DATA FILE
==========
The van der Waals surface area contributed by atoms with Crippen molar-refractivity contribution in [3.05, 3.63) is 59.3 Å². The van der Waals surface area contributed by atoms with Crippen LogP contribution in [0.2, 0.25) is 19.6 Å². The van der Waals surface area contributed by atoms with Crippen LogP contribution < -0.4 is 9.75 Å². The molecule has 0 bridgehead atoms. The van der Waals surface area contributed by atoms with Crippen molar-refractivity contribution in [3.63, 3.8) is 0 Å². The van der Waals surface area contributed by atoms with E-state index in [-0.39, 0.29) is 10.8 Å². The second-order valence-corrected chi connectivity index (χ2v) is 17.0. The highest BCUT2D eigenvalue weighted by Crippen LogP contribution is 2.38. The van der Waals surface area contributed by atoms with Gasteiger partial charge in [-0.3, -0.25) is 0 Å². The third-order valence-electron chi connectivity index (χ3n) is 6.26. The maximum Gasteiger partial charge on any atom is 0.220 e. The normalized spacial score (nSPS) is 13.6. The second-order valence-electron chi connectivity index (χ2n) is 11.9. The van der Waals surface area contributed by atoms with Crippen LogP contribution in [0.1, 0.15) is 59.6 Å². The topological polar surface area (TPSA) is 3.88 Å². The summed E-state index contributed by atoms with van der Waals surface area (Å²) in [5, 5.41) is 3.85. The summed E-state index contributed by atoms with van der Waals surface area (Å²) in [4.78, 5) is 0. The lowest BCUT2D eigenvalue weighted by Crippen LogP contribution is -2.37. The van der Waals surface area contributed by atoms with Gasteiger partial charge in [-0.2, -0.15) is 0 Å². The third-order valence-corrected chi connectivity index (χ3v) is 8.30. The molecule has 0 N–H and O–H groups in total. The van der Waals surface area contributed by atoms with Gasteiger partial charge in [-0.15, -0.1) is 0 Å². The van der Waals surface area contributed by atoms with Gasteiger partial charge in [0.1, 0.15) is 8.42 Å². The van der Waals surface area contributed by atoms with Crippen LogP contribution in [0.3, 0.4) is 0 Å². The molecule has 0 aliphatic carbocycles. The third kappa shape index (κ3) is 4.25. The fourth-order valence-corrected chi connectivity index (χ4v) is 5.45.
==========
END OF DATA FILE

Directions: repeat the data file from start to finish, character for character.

The van der Waals surface area contributed by atoms with Crippen molar-refractivity contribution in [3.05, 3.63) is 59.3 Å². The van der Waals surface area contributed by atoms with Crippen LogP contribution in [0.2, 0.25) is 19.6 Å². The van der Waals surface area contributed by atoms with Crippen LogP contribution < -0.4 is 9.75 Å². The molecule has 0 bridgehead atoms. The van der Waals surface area contributed by atoms with Crippen molar-refractivity contribution in [3.63, 3.8) is 0 Å². The van der Waals surface area contributed by atoms with E-state index in [-0.39, 0.29) is 10.8 Å². The second-order valence-corrected chi connectivity index (χ2v) is 17.0. The highest BCUT2D eigenvalue weighted by Crippen LogP contribution is 2.38. The van der Waals surface area contributed by atoms with Gasteiger partial charge in [-0.3, -0.25) is 0 Å². The third-order valence-electron chi connectivity index (χ3n) is 6.26. The maximum Gasteiger partial charge on any atom is 0.220 e. The normalized spacial score (nSPS) is 13.6. The second-order valence-electron chi connectivity index (χ2n) is 11.9. The van der Waals surface area contributed by atoms with Crippen LogP contribution in [0.1, 0.15) is 59.6 Å². The topological polar surface area (TPSA) is 3.88 Å². The summed E-state index contributed by atoms with van der Waals surface area (Å²) in [5, 5.41) is 3.85. The summed E-state index contributed by atoms with van der Waals surface area (Å²) in [4.78, 5) is 0. The lowest BCUT2D eigenvalue weighted by Crippen LogP contribution is -2.37. The van der Waals surface area contributed by atoms with Gasteiger partial charge in [-0.2, -0.15) is 0 Å². The third-order valence-corrected chi connectivity index (χ3v) is 8.30. The molecule has 0 N–H and O–H groups in total. The van der Waals surface area contributed by atoms with Gasteiger partial charge in [-0.15, -0.1) is 0 Å². The van der Waals surface area contributed by atoms with Gasteiger partial charge in [0.1, 0.15) is 8.42 Å². The van der Waals surface area contributed by atoms with Crippen LogP contribution in [0.3, 0.4) is 0 Å². The molecule has 0 aliphatic carbocycles. The third kappa shape index (κ3) is 4.25. The fourth-order valence-corrected chi connectivity index (χ4v) is 5.45.